The Smithian principle is based upon voluntary exchange – a free market, from the bottom up, not the top down. In it, each creator of goods chooses to create, not that which he most wishes to create, but that which is most likely to be salable to others.

Similarly, he recognizes that he must produce it for a price that others are prepared to pay and in no greater amounts than they are prepared to buy. Increased demand may tend to raise the price being asked, but higher prices will inspire others to compete. Their production inevitably creates a balance between demand, availability, and prices.

The free market, therefore, satisfies the provision of goods, the volume of goods available, and the prices of goods. No one is forced to produce. No one is forced to buy. It’s an entirely self-sustaining and endlessly self-renewing process.

In a free-market system, there are no top-down controls by legislators or regulators. In a top-down system, attempts are made to dictate quotas and prices and apply taxation. All are counter-productive.

This “natural liberty,” as Mister Smith termed it, is invariably destroyed to a greater or lesser degree by outside forces, such as governments and trade unions. They seek to dictate prices and impose quotas, tariffs, and taxation.

Not only do these entities not have the ability to regulate every individual agreement between any two parties, they invariably fall prey to corruption – giving rise to cronyism, monopolies, and insider deals.

Government is therefore the very worst of Man of System and, in fact, is ultimately the destroyer of free enterprise.

All governments wrestle with the question of, to what degree they should intervene in the lives of their subjects in order to maximize their power, and to what extent they should intervene in commerce in order to maximize their wealth. The fatal flaw is that the answer – one that they cannot accept – is: none.

In modern times, free enterprise (i.e., capitalism) has been blamed for impoverishment, over-pricing, inadequate quality of goods, and more. Yet a truly free market corrects these problems. These problems, which are only too real, are the product of a century of governmental regulation and interference in the free market. We may criticize the free market, yet we have never actually lived in a free-market system.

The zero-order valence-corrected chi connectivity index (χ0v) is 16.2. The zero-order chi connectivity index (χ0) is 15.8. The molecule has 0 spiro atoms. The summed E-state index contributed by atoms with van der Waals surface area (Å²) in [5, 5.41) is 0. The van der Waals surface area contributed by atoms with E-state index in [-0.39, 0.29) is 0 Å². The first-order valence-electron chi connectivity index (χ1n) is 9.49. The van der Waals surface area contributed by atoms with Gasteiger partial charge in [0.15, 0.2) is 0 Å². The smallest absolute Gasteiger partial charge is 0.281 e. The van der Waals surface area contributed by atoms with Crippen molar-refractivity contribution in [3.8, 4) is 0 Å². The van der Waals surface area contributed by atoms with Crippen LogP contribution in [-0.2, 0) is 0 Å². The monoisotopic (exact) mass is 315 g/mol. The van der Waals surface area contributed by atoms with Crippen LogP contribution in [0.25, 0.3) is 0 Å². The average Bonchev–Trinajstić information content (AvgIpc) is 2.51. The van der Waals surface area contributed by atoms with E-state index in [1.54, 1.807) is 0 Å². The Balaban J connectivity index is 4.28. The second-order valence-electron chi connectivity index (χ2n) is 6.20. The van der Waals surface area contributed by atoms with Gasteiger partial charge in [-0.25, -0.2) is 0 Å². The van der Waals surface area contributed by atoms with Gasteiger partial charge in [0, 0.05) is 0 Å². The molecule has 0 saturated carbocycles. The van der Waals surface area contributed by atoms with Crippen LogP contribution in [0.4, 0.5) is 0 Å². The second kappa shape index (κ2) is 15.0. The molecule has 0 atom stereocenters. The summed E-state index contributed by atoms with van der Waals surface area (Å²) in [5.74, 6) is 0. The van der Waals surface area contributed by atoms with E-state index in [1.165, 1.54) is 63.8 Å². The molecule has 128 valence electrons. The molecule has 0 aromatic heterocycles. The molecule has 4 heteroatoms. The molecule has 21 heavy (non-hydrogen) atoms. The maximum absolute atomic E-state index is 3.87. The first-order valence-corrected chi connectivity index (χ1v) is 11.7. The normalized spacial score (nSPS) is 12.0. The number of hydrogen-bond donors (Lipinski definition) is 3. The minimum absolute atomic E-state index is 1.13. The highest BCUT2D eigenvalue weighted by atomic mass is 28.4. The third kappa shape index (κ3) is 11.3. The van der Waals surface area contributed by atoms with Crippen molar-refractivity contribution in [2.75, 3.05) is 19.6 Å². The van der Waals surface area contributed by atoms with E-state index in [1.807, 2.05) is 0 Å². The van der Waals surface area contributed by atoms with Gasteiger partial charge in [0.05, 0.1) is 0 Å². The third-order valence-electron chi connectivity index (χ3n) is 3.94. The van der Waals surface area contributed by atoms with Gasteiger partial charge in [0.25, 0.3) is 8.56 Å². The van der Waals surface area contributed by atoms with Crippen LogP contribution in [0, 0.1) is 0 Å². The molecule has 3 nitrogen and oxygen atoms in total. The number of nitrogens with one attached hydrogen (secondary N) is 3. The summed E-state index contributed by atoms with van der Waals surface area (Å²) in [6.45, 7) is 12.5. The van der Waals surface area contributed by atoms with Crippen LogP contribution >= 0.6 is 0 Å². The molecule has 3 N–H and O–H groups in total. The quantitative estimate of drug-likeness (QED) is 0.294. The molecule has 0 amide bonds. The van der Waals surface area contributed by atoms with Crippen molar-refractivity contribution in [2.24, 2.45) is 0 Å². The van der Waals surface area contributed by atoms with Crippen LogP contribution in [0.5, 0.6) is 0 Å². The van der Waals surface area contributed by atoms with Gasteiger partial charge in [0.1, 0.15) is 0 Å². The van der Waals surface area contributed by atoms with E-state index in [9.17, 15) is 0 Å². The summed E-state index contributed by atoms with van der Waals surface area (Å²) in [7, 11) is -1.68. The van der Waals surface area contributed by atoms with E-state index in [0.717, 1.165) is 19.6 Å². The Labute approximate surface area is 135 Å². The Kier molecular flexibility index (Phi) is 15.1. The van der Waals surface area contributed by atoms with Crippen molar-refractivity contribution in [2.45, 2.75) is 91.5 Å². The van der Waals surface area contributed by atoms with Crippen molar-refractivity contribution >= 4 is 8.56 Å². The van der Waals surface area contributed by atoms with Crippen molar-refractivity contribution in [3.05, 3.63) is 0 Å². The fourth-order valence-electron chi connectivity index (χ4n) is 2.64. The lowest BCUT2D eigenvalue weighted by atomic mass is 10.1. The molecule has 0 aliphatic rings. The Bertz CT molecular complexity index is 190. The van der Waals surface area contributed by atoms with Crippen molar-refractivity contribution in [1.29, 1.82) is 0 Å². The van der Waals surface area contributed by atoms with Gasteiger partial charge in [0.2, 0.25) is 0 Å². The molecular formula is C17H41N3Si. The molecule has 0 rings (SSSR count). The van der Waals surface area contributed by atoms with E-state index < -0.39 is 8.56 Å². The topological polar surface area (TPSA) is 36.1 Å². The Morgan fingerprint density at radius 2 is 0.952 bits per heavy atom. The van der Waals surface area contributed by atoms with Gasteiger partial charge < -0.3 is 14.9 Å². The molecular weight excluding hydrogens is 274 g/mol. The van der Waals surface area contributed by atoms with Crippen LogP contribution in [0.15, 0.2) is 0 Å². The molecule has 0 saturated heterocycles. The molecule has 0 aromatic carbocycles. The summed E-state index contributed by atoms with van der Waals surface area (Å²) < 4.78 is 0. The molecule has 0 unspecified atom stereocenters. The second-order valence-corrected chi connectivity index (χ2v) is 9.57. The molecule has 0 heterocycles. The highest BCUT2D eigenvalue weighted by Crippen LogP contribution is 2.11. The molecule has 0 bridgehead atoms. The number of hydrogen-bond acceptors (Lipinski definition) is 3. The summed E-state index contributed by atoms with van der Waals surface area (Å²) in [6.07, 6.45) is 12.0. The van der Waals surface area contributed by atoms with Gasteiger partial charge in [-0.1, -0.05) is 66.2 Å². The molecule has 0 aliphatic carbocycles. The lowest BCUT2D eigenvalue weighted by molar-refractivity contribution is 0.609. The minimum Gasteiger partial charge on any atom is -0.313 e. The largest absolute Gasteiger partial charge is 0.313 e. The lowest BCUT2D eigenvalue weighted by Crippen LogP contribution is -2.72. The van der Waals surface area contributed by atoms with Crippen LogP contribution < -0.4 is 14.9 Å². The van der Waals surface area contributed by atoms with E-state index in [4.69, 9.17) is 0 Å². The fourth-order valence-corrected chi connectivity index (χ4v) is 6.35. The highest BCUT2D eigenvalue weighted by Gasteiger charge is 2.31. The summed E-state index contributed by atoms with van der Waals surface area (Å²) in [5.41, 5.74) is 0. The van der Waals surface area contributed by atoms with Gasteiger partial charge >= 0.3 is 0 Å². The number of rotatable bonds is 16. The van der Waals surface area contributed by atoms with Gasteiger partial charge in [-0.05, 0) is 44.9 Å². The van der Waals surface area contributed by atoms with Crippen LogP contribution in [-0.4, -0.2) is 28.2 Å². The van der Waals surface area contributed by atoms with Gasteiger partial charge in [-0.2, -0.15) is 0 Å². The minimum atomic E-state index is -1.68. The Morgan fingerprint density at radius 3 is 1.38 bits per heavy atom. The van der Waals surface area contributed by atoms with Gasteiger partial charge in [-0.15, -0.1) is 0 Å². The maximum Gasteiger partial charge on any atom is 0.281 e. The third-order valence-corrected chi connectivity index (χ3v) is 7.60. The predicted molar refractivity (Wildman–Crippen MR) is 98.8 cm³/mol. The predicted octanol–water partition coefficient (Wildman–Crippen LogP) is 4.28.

A successful government does not need to do good things for you; it only needs to cease doing bad things to you.


In the 1930s, cartoonist Rube Goldberg became famous for designing machines that sought to fulfill a task but did so in such a complex way as to be utterly ridiculous and, very possibly, unworkable.

Governments, of course, are Rube Goldbergs on steroids. They have a penchant for making any task absurdly complicated, expensive, and, ultimately, dysfunctional.

Whilst this is the norm in any era, we’re presently living through a period that’s becoming overwhelmingly confusing worldwide. The governments of the First World countries are pushing a whole series of mismatched agendas all at the same time. They seek to present a uniform objective, but even they cannot manage much consistency of purpose. Although all of the First World countries (US, UK, EU, Canada, Australia, New Zealand, etc.) are fully on board, there’s no real match-up in their game plan or even their statements as to what the end goals are meant to be.

There are several main themes: the purported evil of the Second World leaders and the need for First World aggression toward them, even though no one on the other side seems to want to engage. The reinvention of society in which basic truths are turned on their heads and replaced with new, often ridiculous “truths” that no one seems to fully understand, even when they’re rabidly promoting them.

And, of course, the COVID scare. COVID-19 was identified early on by a few observers as a lab-created variation on the seasonal flu that was consciously released in several countries at the same time as it was released in its “source” country. It was then hyped to be a killer disease that would create a pandemic.

The virus itself is a threat to the cardiovascular system. The powers behind the scare insisted that the only acceptable treatment was a selection of mRNA vaccines.

The rollout of this effort has been bungled so badly that even its leading salesmen have found it necessary to continually change their stories as to the effectiveness and necessity of lockdowns, distancing, masking, and the cancelling of freedoms.

But one constant has remained: No previous flu treatment was of any use and should absolutely not be considered, no matter how effective it had been for decades. Only a vaccine and, indeed, only an mRNA vaccine would do – the patents for which seemed to be held by the salesmen who were leading the vaccine charge in the media.